Legally? None. Emotionally? A ton.
Illinois is a no-fault divorce state. In addition to allowing divorce based on “irreconcilable differences,” this also means that adultery will not affect property settlements. Property settlements are to be made “without regard to marital misconduct.”
In some states, adultery can affect alimony awards. For example, in Virginia, proof of adultery could possibly lead to a complete bar from receiving alimony. Fortunately or not, that rule does not apply here in Illinois. Instead, alimony is also awarded "without regard to marital misconduct."
A wandering spouse will also usually not affect child custody. The relevant statute states, "[t]he court shall not consider conduct of a present or proposed custodian that does not affect his relationship to the child." This may change however, if the other parent can show that the adulterous parent's activities are affecting his or her relationship to the child, such as a relationship with an abusive or alcoholic paramour. Instead of worrying about the parents' social lives, the court determines custody based on the best interests of the child.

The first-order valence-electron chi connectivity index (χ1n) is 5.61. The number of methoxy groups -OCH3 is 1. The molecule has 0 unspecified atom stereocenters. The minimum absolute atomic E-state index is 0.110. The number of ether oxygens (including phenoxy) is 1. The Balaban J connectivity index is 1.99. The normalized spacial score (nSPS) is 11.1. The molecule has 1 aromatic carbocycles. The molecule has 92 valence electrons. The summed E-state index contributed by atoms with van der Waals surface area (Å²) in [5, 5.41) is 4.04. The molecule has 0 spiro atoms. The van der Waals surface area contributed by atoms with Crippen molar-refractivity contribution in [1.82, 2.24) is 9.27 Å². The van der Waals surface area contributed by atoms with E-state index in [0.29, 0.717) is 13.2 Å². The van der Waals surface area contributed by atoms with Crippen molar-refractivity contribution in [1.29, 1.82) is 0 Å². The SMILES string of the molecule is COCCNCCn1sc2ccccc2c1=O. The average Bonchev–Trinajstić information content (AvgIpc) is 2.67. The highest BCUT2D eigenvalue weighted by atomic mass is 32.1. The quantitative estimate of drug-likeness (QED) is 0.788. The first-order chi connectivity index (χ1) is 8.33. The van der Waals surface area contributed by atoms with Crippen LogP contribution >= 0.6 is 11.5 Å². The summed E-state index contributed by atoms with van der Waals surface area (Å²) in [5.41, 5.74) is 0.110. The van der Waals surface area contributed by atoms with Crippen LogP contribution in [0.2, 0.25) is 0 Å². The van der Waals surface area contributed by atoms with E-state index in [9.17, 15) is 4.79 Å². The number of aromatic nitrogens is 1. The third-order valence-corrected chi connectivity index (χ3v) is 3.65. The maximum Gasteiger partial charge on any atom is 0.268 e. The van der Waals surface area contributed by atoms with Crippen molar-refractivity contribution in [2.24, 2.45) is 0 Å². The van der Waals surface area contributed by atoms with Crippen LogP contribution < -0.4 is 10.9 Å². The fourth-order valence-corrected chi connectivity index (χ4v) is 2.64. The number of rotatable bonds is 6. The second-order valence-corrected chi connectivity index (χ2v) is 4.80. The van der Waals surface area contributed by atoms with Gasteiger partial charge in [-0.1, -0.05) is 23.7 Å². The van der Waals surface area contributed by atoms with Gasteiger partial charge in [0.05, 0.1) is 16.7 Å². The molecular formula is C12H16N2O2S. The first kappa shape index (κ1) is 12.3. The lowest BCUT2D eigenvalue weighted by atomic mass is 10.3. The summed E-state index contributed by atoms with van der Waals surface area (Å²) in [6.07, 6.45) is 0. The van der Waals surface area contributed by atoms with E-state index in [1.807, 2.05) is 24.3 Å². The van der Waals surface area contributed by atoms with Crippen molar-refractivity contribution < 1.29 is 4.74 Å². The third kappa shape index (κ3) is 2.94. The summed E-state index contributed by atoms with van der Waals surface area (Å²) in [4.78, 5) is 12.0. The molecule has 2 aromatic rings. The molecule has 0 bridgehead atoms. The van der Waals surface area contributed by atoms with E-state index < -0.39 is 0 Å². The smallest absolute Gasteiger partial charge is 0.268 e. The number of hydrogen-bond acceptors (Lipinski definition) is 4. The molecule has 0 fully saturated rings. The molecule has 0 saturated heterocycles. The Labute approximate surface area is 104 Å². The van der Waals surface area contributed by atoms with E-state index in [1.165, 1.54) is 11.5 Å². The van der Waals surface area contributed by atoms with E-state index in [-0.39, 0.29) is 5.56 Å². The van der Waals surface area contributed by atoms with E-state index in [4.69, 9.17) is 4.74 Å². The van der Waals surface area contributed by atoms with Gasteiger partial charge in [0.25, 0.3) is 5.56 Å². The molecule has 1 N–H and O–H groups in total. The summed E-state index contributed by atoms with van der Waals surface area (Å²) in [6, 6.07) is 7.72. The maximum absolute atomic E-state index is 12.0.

Where it does come into play is both in terms of peace of mind and as fuel for further argument. For some people, having it legally determined that it was the other spouse's fault is necessary in terms of emotional closure. For others, it's merely an excuse to fight the spouse over another of the many issues that have plagued the marriage and led to its demise.
A good Illinois divorce attorney will hopefully be able to tell the difference between the two and inform their client as to the legal irrelevance of an adultery-based divorce.